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Towards sustainability in world fisheries

Abstract

Fisheries have rarely been 'sustainable'. Rather, fishing has induced serial depletions, long masked by improved technology, geographic expansion and exploitation of previously spurned species lower in the food web. With global catches declining since the late 1980s, continuation of present trends will lead to supply shortfall, for which aquaculture cannot be expected to compensate, and may well exacerbate. Reducing fishing capacity to appropriate levels will require strong reductions of subsidies. Zoning the oceans into unfished marine reserves and areas with limited levels of fishing effort would allow sustainable fisheries, based on resources embedded in functional, diverse ecosystems.

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Acknowledgements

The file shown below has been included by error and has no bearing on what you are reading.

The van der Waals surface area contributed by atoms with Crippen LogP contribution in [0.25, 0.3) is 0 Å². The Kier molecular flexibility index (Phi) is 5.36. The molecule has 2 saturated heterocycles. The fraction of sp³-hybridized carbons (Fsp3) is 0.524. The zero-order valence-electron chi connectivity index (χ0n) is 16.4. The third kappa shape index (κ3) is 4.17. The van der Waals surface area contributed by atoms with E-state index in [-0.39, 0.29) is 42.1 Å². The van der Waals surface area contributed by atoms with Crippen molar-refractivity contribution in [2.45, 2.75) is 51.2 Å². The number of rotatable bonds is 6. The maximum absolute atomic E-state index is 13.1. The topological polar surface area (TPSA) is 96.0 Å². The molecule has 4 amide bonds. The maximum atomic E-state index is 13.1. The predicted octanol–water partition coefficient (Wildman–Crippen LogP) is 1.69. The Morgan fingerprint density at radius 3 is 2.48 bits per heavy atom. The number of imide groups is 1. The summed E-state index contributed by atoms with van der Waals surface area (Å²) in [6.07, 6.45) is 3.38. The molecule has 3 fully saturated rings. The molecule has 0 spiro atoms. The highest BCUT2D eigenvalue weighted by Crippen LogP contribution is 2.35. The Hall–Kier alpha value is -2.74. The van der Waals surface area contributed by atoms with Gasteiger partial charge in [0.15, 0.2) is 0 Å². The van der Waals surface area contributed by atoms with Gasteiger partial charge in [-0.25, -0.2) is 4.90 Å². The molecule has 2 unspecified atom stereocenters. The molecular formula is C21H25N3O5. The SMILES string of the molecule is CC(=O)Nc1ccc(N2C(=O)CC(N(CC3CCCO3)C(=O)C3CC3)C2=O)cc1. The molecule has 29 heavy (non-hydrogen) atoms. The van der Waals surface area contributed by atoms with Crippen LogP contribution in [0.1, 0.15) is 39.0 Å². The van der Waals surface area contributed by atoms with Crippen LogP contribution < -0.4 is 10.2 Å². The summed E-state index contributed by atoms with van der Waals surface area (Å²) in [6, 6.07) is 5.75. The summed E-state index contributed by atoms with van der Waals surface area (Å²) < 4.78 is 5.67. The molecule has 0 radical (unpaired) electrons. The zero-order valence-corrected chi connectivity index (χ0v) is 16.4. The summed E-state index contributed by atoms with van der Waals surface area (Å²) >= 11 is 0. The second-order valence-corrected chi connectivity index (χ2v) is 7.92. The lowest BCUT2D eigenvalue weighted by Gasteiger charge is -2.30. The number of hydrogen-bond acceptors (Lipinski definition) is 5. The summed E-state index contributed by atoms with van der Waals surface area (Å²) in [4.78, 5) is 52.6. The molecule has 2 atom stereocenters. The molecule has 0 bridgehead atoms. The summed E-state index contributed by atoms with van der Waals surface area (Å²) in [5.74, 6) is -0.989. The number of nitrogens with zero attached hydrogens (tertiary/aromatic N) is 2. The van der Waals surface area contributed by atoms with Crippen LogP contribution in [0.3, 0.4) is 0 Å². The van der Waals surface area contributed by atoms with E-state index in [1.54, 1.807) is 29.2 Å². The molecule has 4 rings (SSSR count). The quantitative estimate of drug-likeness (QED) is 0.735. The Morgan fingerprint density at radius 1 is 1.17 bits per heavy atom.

The work forms part of the Sea Around Us project at the Fisheries Centre, University of British Columbia, an activity initiated and funded by the Pew Charitable Trusts. D.P. and C.W. also acknowledge support from the Canadian National Scientific and Engineering Research Council. We thank G. Russ and M. L. 'Deng' Palomares for various suggestions that improved an earlier draft of our paper.

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Correspondence to Daniel Pauly.

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Figure 1: Estimated global fish landings 1950–1999.
Figure 2: Fisheries, both marine and freshwater, are characterized by a decline of the mean trophic level in the landings, implying an increased reliance on organisms low in food webs (data from FishBase27, with Peru/Chile excluded owing to the dominance of Peruvian anchoveta; see also Fig. 1).
Figure 3: Schematic representation of the effects of some environmental variation on an unexploited, exploited but protected, and exploited but unprotected fish population.

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